Exodus 15 — a Little Wisdom for God to Amplify

We had a couple of perennial questions arise at our cell last week. We were reading Exodus 15, which is a great paean to victory. God intervenes on behalf of the escaping Israelites and drowns Pharaoh’s army in the sea — the women dance and sing. 

When certain Old Testament tales are considered, three questions regularly arise:

1) You are always talking about love. The God of the Old Testament hardly looks universally loving. What’s with that?
2) A big change seems to have taken place between the Old and New Testaments, what am I to think about God and the Bible?
3) I’ve been taught that God never changes. If God has actually developed a new kind of love, isn’t that wrong?

Lately, it seems like I have become audacious enough to attempt answers to giant questions in a blog post. This is another of those attempts. I won’t get too far, but I want to stay in the dialogue. 

Let’s talk about God’s love 

What people call love these days is often social tolerance (“Love me, love Slovenia”) or consumer preference (“I love Cheetos. I am part of the Frito Lay community”). People think God loves like they do  and then get mad at him for being out of line. Given the way a lot of people think about ‘love” these days, when God intervenes in anyone’s life with any kind of judgment or strategy that seems WAY out of line.  So Exodus causes problems. 

Intervention looks like intolerance. People might ask: “Why would God be on Israel’s side?  If the Pharaoh’s soldiers were just doing their jobs, why would God kill them for it?” Their questions are based on a “democratic” idea that love is protecting someone’s right to be themselves.   

Intervention looks like a denial of choice.  People might ask, “Why would God get in the middle of people making their choices and be so domineering?”  Their questions are asked assuming everyone is a consumer following the invisible hand of the marketplace, not the personal hand of God. 

We’re all about expertise and politcs, these days, but God’s passion for the redemption and health of creation is more complex than social and economic theories. His love is not subject to such theories. But that doesn’t mean we can’t understand him; God’s purposes are hardly secret. God is well known and his plans for humanity have even been written down for about 3000 years. His invitation to love has been consistent. Should he violate the most recent philosophy that has arisen to oppose him or debunk him, that would not be unusual.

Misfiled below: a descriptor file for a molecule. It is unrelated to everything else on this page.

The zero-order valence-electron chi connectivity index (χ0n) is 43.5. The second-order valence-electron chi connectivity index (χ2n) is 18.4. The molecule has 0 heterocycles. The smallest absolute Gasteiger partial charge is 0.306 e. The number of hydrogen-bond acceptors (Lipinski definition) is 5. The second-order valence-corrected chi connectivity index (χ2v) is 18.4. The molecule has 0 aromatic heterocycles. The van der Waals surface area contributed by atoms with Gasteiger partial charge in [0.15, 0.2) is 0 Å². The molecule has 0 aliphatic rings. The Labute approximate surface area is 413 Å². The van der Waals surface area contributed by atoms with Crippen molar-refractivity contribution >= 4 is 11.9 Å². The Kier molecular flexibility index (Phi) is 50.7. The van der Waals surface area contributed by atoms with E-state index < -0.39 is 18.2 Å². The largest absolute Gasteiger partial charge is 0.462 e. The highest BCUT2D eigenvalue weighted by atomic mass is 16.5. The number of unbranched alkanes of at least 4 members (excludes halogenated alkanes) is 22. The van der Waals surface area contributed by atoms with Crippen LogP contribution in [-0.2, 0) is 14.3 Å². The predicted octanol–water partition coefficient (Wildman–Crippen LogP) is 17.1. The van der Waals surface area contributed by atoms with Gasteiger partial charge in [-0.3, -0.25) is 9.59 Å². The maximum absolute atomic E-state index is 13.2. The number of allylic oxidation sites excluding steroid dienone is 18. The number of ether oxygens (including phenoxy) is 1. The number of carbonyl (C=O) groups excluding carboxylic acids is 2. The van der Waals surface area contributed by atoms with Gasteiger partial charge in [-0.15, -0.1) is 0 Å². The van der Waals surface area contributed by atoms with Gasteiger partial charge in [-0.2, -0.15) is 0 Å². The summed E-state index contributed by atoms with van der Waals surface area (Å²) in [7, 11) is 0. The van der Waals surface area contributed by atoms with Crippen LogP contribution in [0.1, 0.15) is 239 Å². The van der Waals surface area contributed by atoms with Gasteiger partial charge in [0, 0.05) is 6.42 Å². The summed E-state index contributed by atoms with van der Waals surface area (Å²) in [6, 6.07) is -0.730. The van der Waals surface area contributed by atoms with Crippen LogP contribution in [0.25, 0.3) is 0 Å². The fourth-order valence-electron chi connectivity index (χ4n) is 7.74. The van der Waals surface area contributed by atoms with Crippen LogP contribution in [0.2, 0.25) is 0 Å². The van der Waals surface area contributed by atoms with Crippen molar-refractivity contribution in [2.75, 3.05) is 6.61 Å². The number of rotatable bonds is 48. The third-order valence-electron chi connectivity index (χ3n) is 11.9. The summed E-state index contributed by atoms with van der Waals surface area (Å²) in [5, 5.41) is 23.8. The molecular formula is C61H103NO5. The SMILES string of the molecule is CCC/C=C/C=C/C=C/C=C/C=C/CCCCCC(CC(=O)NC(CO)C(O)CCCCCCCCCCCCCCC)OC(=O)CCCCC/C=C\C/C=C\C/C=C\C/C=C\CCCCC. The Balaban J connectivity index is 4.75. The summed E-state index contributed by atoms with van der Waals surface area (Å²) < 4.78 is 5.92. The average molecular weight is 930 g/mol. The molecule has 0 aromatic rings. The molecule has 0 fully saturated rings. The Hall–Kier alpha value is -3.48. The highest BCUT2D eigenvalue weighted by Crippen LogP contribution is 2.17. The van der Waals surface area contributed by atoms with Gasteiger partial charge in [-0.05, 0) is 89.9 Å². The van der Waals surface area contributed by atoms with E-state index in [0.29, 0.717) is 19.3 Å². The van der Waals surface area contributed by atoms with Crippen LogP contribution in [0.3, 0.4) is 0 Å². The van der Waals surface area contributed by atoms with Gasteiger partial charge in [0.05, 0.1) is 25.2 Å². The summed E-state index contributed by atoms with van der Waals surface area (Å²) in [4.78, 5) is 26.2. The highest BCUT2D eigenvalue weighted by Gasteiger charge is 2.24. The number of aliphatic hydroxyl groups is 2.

If your issue is, specifically, how God’s love and Old Testament violence goes together, a nice piece on what God is doing in relation to all the violence in the Bible can be found here: http://fromhousetohouse.wordpress.com/war-in-the-old-testament-a-journey-toward-nonparticipation/

God in the Old and New Testament

Merely comparing and contrasting pieces of the Bible, is not listening very carefully to the Holy Spirit; it is more like Sesame St. characters trying to teach us that “one of these things is not like the other.” I think it is much better think of the scripture in more relational terms. We should think of God as a parent, like Jesus does, not as an abstraction, like modern science might  (or like Greek philosophy, for that matter).  Then it is easier to understand how the scripture relates to us.

God is not a static thing, and human undeerstanding of how to relate to God is growing. Creation was designed to grow and change, and God is responding accordingly. The scripture notes all that movement and variation. Talking to different eras of the world, as scripture does, is like talking to different cultures today — Nigeria is not Thailand, but believers are having a fine time with God in both places. What’s more, you are probably reading this paragraph with a different emphasis than someone else. If we wrote down all the different emphases, that wouldn’t mean that I was different.  What is consistent, among many things,  from the beginning to the end in the Bible, is the theme of being freed from slavery to people, to sin and to death. That goal is fulfilled in Jesus — there is not a difference, but there is a development.